Chuckles of the Day






Speed Limit

Sitting on the side of the highway waiting to catch speeding drivers, a State Police Officer sees a car puttering along at 22 MPH.

He thinks to himself, “This driver is just as dangerous as a speeder!” So he turns on his lights and pulls the driver over.

Approaching the car, he notices that there are five very old ladies – two in the front seat and three in the back – wide-eyed and white as ghosts.

The driver, obviously confused, says to him, “Officer, I don’t understand. I was doing exactly the speed limit! What seems to be the problem?”

“Ma’am,” the office replies, “You weren’t speeding but you should know that driving slower than the speed limit can also be a danger to other drivers.”

“Slower than the speed limit? No sir, I was doing the speed limit exactly… Twenty-two miles per hour!” the old woman says, a bit proudly.

The State Police officer, trying to contain a chuckle explains to her that “22” was the route number, not the speed limit.
A bit embarrassed, the woman grinned and thanked the officer for pointing out her error.

“But before I let you go, Ma’am, I have to ask… Is everyone in this car ok? These women seem awfully shaken and they haven’t uttered a single peep this whole time,” the officer asks.

“Oh, they’ll be alright in a minute, officer. We just got off Route 119.”

* * * * * * *

Retirement Home

An elderly man in a retirement home asked a woman living there if she could tell hem how old he was?

She said yes, she could.

He said no, you won’t be able to guess.

She insisted she could. She told him to drop his pants and turn all the way around.

He did, and she said, “You’re 94”.

“How did you do that?” he exclaimed.

“You told me yesterday,” she replied.





Eating More Plant Foods May Lower Heart Disease Risk in Young Adults and Older Women

Eating more nutritious, plant-based foods is heart-healthy at any age, according to two research studies published today in the Journal of the American Heart Association, an open access journal of the American Heart Association.

In two separate studies analyzing different measures of healthy plant food consumption, researchers found that both young adults and postmenopausal women had fewer heart attacks and were less likely to develop cardiovascular disease when they ate more healthy plant foods.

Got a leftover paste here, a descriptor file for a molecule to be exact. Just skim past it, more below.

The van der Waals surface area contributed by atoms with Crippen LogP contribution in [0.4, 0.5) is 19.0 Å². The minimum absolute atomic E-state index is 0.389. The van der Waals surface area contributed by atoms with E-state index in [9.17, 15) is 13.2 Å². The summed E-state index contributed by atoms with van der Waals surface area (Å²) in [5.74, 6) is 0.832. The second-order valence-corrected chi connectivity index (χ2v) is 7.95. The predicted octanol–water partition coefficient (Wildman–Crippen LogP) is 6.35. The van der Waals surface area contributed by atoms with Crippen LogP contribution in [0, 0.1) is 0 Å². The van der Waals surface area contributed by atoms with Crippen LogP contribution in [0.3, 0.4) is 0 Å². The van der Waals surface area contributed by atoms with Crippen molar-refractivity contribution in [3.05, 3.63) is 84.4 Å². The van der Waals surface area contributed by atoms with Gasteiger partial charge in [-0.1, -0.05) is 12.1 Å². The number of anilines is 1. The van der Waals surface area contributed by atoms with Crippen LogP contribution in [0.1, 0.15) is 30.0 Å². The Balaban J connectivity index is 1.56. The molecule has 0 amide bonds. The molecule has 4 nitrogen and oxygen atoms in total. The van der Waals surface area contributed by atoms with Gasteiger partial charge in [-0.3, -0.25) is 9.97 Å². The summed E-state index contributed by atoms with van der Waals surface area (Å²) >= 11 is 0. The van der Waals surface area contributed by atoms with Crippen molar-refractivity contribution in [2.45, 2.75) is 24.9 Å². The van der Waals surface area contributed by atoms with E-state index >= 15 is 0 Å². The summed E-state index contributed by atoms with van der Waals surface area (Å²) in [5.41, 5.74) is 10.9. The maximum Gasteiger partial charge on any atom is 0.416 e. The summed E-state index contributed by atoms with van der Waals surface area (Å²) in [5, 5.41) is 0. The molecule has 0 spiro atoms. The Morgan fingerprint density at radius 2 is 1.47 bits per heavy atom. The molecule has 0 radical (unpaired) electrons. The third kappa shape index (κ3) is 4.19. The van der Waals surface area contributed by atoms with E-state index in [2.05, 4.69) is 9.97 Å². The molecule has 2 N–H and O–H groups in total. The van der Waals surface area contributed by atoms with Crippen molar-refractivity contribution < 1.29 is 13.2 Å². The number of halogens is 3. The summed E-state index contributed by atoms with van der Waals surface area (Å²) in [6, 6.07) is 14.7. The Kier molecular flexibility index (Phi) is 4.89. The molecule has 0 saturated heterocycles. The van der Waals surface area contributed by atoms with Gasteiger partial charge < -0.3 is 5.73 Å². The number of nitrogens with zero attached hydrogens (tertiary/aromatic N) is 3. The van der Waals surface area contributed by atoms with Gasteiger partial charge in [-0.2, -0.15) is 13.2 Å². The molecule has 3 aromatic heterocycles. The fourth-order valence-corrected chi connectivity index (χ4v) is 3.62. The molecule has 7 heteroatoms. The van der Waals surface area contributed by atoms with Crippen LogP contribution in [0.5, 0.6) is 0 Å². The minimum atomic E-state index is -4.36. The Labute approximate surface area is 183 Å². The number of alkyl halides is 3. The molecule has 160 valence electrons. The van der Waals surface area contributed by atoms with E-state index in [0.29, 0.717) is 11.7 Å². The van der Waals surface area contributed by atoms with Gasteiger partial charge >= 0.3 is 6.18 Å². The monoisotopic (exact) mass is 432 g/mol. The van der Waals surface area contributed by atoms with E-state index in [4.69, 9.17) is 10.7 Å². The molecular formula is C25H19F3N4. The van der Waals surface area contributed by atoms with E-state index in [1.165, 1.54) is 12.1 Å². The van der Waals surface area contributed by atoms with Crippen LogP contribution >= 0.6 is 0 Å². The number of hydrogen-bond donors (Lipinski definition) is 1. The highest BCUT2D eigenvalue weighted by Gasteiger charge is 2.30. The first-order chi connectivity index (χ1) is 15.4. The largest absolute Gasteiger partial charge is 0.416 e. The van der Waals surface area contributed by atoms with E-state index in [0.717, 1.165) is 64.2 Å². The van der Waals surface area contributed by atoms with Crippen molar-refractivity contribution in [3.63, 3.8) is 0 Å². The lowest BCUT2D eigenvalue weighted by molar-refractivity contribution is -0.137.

The American Heart Association Diet and Lifestyle Recommendations suggest an overall healthy dietary pattern that emphasizes a variety of fruits and vegetables, whole grains, low-fat dairy products, skinless poultry and fish, nuts and legumes and non-tropical vegetable oils. It also advises limited consumption of saturated fat, trans fat, sodium, red meat, sweets and sugary drinks.

One study, titled “A Plant-Centered Diet and Risk of Incident Cardiovascular Disease during Young to Middle Adulthood,” evaluated whether long-term consumption of a plant-centered diet and a shift toward a plant-centered diet starting in young adulthood are associated with a lower risk of cardiovascular disease in midlife.

“Earlier research was focused on single nutrients or single foods, yet there is little data about a plant-centered diet and the long-term risk of cardiovascular disease,” said Yuni Choi, Ph.D., lead author of the young adult study and a postdoctoral researcher in the division of epidemiology and community health at the University of Minnesota School of Public Health in Minneapolis.

Choi and colleagues examined diet and the occurrence of heart disease in 4,946 adults enrolled in the Coronary Artery Risk Development in Young Adults (CARDIA) study. Participants were 18- to 30-years-old at the time of enrollment (1985-1986) in this study and were free of cardiovascular disease at that time. Participants included 2,509 Black adults and 2,437 white adults (54.9% women overall) who were also analyzed by education level (equivalent to more than high school vs. high school or less). Participants had eight follow-up exams from 1987-88 to 2015-16 that included lab tests, physical measurements, medical histories and assessment of lifestyle factors. Unlike randomized controlled trials, participants were not instructed to eat certain things and were not told their scores on the diet measures, so the researchers could collect unbiased, long-term habitual diet data.